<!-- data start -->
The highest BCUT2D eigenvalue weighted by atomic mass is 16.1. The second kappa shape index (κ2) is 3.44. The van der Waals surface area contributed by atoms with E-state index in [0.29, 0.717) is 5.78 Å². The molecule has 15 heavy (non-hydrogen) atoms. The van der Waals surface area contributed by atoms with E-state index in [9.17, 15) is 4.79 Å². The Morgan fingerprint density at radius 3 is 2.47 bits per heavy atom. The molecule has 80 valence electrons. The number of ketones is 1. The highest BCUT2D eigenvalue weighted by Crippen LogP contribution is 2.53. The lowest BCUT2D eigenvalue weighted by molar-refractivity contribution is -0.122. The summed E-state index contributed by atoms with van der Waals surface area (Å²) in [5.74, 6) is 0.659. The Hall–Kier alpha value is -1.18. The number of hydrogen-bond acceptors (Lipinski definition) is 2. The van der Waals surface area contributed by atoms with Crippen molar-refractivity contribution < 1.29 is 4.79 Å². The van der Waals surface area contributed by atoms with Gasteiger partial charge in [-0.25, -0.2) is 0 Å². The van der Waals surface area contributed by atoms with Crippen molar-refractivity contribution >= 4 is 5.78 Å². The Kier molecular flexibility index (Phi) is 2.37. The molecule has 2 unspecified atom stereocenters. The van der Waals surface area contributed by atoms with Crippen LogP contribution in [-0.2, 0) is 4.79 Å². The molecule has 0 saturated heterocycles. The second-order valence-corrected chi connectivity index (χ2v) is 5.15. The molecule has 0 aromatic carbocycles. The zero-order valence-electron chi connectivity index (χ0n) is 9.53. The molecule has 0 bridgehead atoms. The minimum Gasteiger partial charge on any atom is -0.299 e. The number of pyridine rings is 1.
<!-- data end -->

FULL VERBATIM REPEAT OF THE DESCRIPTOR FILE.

The highest BCUT2D eigenvalue weighted by atomic mass is 16.1. The second kappa shape index (κ2) is 3.44. The van der Waals surface area contributed by atoms with E-state index in [0.29, 0.717) is 5.78 Å². The molecule has 15 heavy (non-hydrogen) atoms. The van der Waals surface area contributed by atoms with E-state index in [9.17, 15) is 4.79 Å². The Morgan fingerprint density at radius 3 is 2.47 bits per heavy atom. The molecule has 80 valence electrons. The number of ketones is 1. The highest BCUT2D eigenvalue weighted by Crippen LogP contribution is 2.53. The lowest BCUT2D eigenvalue weighted by molar-refractivity contribution is -0.122. The summed E-state index contributed by atoms with van der Waals surface area (Å²) in [5.74, 6) is 0.659. The Hall–Kier alpha value is -1.18. The number of hydrogen-bond acceptors (Lipinski definition) is 2. The van der Waals surface area contributed by atoms with Crippen molar-refractivity contribution < 1.29 is 4.79 Å². The van der Waals surface area contributed by atoms with Gasteiger partial charge in [-0.25, -0.2) is 0 Å². The van der Waals surface area contributed by atoms with Crippen molar-refractivity contribution >= 4 is 5.78 Å². The Kier molecular flexibility index (Phi) is 2.37. The molecule has 2 unspecified atom stereocenters. The van der Waals surface area contributed by atoms with Crippen LogP contribution in [-0.2, 0) is 4.79 Å². The molecule has 0 saturated heterocycles. The second-order valence-corrected chi connectivity index (χ2v) is 5.15. The molecule has 0 aromatic carbocycles. The zero-order valence-electron chi connectivity index (χ0n) is 9.53. The molecule has 0 bridgehead atoms. The minimum Gasteiger partial charge on any atom is -0.299 e. The number of pyridine rings is 1.